Maybe you’re less interested in spending hands-on time with the system, and more interested in charting a path focusing on the people behind this work. You might consider fast-tracking to a managerial role. Depending on its size, an organization can have a manager, or leader for each of its domains. At the senior or executive level, a Chief Information Security Officer is typically an experienced individual, with the critical role of guiding the strategy of the entire cyber team and translating findings to the rest of the organization.
If this interests you, the best way to land this type of role is to gain as much experience as possible and deeply understand the best practices of the industry.
After gaining a few years of experience under your belt, you have the option of branching out into the consulting field. Cybersecurity consultants parachute into businesses when they are thinking of establishing or upgrading their systems and provide an assessment of their current system, network and potential vulnerabilities. Then, they work hand-in-hand with an in-house team to develop and implement the best possible solutions. This is a great role for those with an expert-level understanding of the field and those looking for a career path that allows them to work on different projects with different people on a regular basis.
Given the widespread nature of a cybersecurity career, a working knowledge of security basics can take you in any number of different directions. If you’re just starting out in the field, introductory skills and concepts to know are:
- Governance, Risk, and Compliance – The most basic level of security response as required by law. How can you ensure your organization complies with applicable government acts and regulations like NIST policies and the GDPR and HIPPA?
- Incident Response – This is the on-call team responsible for responding to incidents as they emergence; the EMT’s of the cybersecurity world
- Network Security – The implementation and monitoring of hardware and software designed to protect the usability and safety of a network and data
- Cryptography – The widespread practice of creating codes that keep information secret online
- Operating Systems – Preventing attacks on backend systems companies use to run their databases like Windows, MacOS or Android or iOS on mobile.
- Database, Firmware and Cloud Security
As you move closer towards specialty areas you’re interested in, you’ll enhance your knowledge with skills needed to do that type of role. Some additional skills to master include:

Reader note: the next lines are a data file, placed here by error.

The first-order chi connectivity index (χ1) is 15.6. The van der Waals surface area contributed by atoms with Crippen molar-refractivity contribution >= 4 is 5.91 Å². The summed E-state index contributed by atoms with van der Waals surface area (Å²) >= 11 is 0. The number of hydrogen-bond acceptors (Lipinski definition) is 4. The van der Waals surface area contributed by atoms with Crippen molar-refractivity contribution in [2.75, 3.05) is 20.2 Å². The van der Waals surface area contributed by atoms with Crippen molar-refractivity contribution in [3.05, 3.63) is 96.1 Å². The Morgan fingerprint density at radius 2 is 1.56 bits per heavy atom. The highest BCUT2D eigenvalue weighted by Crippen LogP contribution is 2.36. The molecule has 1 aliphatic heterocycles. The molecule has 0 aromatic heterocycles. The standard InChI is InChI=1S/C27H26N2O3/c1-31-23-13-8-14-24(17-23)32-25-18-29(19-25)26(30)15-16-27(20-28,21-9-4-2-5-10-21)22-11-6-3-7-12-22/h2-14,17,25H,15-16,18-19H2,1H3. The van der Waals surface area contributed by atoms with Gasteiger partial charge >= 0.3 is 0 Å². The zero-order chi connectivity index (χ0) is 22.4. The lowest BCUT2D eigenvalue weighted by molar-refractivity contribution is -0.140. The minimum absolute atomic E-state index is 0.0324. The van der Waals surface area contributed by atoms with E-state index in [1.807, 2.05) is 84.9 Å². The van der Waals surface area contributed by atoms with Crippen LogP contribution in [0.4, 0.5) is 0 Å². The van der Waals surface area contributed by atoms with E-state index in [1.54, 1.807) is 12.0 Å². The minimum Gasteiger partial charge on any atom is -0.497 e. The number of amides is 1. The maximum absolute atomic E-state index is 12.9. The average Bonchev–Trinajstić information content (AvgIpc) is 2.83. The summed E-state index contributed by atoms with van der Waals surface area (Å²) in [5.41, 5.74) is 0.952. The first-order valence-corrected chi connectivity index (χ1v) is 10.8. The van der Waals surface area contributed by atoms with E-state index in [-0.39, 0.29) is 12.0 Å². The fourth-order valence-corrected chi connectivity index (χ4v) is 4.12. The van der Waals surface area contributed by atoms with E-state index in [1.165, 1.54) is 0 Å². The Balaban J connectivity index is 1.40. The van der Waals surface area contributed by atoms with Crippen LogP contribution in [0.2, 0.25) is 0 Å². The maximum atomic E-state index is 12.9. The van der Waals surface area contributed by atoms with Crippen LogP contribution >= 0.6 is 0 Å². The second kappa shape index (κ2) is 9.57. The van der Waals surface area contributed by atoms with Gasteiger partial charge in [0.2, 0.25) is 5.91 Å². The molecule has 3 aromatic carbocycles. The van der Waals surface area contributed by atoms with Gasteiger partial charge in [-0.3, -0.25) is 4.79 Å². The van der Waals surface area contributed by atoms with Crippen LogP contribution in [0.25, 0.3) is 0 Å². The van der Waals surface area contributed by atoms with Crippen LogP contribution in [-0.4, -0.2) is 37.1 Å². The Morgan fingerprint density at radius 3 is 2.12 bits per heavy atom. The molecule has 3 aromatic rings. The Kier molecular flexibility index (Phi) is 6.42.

Networking – Before you can secure a network, you must first understand how the computers and systems in a network communicate with each other and how internet protocols are put in place. This skill entails learning how to use networks to ward off the misuse and unauthorized access of a system.
Security Programs and Frameworks – These are key measures for understanding how a specific industry must comply with the law and how information is developed, accessed, and shared among employees.
Lock picking – Lock picking is a way for cybersecurity professionals to “think like the enemy,” by finding faults in security systems in order to predict and prevent ways that a system can be compromised.
Server connections – Databases, systems, servers, and clients interact and are linked together. By learning programs such as Git, Apache, SQL databases, Linux for software installation, and more, you can dive deeper into analyzing security data to secure systems.
Programming – Python, and other programming command line basics that can be used across many cyber and IT roles.
Virtual Security – Cloud security has become necessary as data stored in the cloud continues to increase. That’s why the use of firewalls, circumventing public internet connections and working in virtual environments to test risk of deletion, theft, and security leaks are necessary skills.
Security Operations architecture and Threat Modeling – Cybersecurity professionals must learn how to design and implement security measures to websites, software, and apps through firewalls, monitoring, detection, and troubleshooting.
Cryptology – Encryption is a key part of securing digital data and an important part of cybersecurity. Methods used include encryption through methods such as hashing, Modulus Arithmetic, and Boolean Logic. You might also learn security procedures such as Public Key Infrastructure, signatures, and key management.